Solid bulk cargo liquefaction: cross industry scientific research study considers strategies to improve safety record
By Naval Architect Riccardo Gnocchi
Solid bulk cargo liquefaction in ships has been responsible for the loss of more than 100 seafarers’ lives and nine bulk carriers in the last decade. This corresponds to 10% of recorded bulk carrier losses and 50% of fatalities, indicating the seriousness of vessel loss due to cargo liquefaction.
Now a global consortium of cross industry partners has been convened to address the problem. The objective is to develop new safety protocols and operational controls to save lives and reduce vessel losses by sharing knowledge and expertise.
This will be achieved by enhancing safety on land and at sea through culturally and situationally relevant technological, educational and regulatory solutions that are evidence based to improve understanding of risk and access to information.
The three year project is being led and coordinated by the Southampton Marine & Maritime Institute, University of Southampton and funded by the Lloyds Register Foundation.
An important aspect is the extent of cross industry participation. The consortium underpinning the work spans mining companies, ship owners, trade associations, insurers, a class society, lawyers, consultants, testing houses, a regulator, NGOs and academics from UK and international institutions with a range of discipline expertise across the physical and social sciences and law.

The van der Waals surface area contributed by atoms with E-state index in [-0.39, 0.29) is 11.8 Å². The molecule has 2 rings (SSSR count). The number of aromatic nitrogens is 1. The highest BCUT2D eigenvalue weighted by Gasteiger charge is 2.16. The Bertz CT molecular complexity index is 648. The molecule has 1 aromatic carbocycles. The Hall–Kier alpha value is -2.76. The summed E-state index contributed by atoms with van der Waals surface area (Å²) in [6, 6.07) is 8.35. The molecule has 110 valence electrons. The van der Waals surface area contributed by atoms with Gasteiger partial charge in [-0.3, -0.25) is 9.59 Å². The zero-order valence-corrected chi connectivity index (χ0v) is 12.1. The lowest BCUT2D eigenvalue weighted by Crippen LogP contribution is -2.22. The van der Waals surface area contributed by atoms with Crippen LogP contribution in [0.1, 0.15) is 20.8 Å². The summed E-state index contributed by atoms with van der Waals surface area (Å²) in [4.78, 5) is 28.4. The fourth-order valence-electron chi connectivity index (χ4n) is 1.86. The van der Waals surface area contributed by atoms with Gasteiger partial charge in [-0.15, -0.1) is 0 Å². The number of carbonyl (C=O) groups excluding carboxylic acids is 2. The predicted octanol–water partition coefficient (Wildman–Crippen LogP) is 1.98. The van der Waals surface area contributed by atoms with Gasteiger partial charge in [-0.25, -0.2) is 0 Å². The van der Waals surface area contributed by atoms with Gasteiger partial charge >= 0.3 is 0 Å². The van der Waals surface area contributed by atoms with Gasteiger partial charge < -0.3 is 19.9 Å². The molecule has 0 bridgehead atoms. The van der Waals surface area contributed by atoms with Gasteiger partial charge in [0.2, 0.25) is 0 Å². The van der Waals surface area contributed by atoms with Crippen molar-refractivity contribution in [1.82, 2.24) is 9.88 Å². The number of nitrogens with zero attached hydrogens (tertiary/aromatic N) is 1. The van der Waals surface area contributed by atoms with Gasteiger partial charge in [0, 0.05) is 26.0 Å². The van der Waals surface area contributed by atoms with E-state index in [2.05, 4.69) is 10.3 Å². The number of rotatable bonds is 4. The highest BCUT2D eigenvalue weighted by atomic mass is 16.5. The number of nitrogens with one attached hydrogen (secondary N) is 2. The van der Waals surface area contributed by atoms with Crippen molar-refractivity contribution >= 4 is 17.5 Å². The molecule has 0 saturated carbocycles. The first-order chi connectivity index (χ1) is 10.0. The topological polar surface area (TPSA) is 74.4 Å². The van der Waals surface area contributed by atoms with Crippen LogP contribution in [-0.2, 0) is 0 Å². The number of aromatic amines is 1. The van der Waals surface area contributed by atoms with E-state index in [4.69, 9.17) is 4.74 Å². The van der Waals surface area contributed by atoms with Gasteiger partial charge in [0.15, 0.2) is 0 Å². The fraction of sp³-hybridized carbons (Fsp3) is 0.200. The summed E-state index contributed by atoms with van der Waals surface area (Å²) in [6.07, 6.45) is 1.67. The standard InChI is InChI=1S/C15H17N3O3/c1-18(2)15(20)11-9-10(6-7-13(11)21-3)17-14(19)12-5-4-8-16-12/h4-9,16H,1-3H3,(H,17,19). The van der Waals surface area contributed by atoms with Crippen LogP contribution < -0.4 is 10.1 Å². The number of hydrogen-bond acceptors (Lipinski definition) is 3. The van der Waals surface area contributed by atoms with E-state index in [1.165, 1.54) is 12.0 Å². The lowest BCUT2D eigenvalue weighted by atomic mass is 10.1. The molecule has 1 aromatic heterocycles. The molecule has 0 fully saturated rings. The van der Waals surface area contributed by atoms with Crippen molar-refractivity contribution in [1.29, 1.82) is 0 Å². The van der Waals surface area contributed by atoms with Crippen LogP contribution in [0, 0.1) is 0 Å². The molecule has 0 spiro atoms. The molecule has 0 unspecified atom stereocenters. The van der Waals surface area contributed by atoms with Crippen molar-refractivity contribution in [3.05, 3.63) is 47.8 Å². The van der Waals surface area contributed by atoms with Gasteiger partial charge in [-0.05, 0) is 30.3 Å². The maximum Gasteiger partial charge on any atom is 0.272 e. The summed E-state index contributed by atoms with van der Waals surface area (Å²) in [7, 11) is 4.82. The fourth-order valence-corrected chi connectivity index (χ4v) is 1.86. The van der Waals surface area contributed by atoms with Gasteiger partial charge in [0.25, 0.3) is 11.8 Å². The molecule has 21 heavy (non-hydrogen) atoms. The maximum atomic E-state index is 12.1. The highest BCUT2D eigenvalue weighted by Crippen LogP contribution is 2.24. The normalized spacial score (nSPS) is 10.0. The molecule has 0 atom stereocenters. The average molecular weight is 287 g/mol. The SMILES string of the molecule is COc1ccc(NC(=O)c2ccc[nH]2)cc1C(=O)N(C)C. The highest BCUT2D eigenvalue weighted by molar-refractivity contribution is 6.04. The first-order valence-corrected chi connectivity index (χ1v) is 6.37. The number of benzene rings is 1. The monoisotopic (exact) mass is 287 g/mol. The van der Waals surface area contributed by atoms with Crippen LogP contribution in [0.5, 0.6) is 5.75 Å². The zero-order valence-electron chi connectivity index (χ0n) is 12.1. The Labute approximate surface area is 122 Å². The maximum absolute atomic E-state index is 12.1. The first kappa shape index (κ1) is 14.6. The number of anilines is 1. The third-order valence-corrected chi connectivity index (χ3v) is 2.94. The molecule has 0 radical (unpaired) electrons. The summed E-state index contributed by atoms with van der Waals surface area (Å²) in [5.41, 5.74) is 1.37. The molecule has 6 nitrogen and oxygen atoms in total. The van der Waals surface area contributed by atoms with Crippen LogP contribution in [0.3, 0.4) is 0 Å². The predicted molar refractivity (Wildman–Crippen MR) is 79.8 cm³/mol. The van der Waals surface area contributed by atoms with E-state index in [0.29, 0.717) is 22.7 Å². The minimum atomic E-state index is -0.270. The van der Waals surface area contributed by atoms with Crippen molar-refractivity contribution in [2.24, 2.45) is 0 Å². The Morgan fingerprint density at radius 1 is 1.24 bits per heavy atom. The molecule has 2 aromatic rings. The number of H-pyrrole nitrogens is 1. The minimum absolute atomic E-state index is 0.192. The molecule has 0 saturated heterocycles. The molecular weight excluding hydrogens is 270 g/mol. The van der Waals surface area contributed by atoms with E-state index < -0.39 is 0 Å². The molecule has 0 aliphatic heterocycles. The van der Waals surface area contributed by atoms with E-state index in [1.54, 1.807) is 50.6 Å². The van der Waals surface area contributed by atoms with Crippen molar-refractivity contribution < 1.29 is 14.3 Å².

Solis Marine has also become one of the partners, providing insights on what we can learn from the better use of marine data, traffic analysis and ship design. Consultant Master Mariner Captain Paul Walton is also advising on prevention, cause and effect from a master’s perspective.
Through our incident investigation work we have dealt with a number of liquefaction cases and provided expert independent advice in relation to the practical aspects in dealing with bulk cargoes that have liquefied as well as the effects on vessel stability.
Due to the serious nature of this issue in terms of how quickly vessels can be lost, we see multiple benefits, primarily with a view to preventing further loss of life, but also in relation to:
- Greater understanding of the mechanism by which cargos liquefy
- Greater understanding of how ship stability is affected by liquefaction and how this can be addressed in vessel design or through other measures
- Improved guidance to vessel crews in relation to how to handle cargo believed to be unsafe
- Improved understanding of the causes of losses due to liquefaction
- Better use of marine data to understand the scale of the problem, the causes and possible areas for mitigation
With a plan of research, education, communication and operational protocols now in place, we are ready to move forward with the other key stakeholders into the next stage of this important study.